Changes brought by Employment Contracts Act and Employment Relation Act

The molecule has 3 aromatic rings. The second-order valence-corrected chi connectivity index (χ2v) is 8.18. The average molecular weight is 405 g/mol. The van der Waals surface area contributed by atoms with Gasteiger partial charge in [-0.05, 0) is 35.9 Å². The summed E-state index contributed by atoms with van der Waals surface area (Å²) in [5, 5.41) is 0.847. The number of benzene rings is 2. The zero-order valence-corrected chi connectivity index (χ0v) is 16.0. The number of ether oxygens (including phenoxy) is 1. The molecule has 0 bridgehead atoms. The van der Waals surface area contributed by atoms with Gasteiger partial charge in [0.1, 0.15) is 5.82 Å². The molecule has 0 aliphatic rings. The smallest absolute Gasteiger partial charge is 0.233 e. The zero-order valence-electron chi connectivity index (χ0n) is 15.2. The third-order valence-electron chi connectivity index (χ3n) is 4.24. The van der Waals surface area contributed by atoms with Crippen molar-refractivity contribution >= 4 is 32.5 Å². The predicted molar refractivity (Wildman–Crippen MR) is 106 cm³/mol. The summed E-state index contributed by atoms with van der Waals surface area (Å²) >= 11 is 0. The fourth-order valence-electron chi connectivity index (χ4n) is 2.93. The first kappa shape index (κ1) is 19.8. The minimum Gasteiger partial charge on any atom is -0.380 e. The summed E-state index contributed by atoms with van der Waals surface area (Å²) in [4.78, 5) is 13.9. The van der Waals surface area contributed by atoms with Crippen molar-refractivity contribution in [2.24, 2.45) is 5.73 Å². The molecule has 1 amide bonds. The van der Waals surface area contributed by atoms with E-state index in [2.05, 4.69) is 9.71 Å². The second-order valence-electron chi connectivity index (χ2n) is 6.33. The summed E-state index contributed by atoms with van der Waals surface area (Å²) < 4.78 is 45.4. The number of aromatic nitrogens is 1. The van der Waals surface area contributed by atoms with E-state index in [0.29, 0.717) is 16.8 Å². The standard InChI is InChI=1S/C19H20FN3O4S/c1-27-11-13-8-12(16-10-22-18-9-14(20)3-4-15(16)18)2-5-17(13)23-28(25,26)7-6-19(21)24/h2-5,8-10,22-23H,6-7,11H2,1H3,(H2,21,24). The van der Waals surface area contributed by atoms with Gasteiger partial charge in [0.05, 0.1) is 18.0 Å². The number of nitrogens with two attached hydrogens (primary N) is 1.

Changes are very important and the laws also need to change with the time as the situation demands. New Zealand’s employment system was regulated by Labour Relations Act before 1991 which was not sufficiently modern as per the requirement of the labour market. A new employment relation system was introduced in the year 1991 with a number of new changes (Smiley, 2015). The changes brought in the Employment Contracts Act were like flexibility, Employment Contracts Act use the countries having a flexible market have fewer unemployment problems. As the act passed the unemployment problem was solved with a great success. The Employment Contracts Act removed the compulsory union membership which was imposed on employees by the labour relations act. It made employees take their decision about joining a union of their choice. The provision of fair bargaining was introduced to achieve the best balance in efficiency, neutrality, and fairness (Isaacs, 2016). The idea of settling disputes at an enterprise level through mediation was introduced in Employment Contracts Act which resulted in a subsequent reduction in the number strikes happening in the country before the introduction of Employment Contracts Act. Employment Contracts Act clarified the situation and norms of personal grievances which made employers become freer to hire a new staff without any tension regarding personal grievances. This gave a right to the employees to be treated in a fair manner also employers were guided regarding their behaviour towards their employees. Employment Contracts Act clarified that the redundancy compensation need to be paid to the employee only when it is mentioned in the contract agreed between the employer and the employee. Though in a case of an unfair redundancy the employee has full right to raise his voice against it. Holiday Act which was designed in the 1940s was not to be followed by the Employment Contracts Act but the negotiated holidays, and working hours need to be mentioned in the agreement framed between the employers and the employees (Krivis, 2005).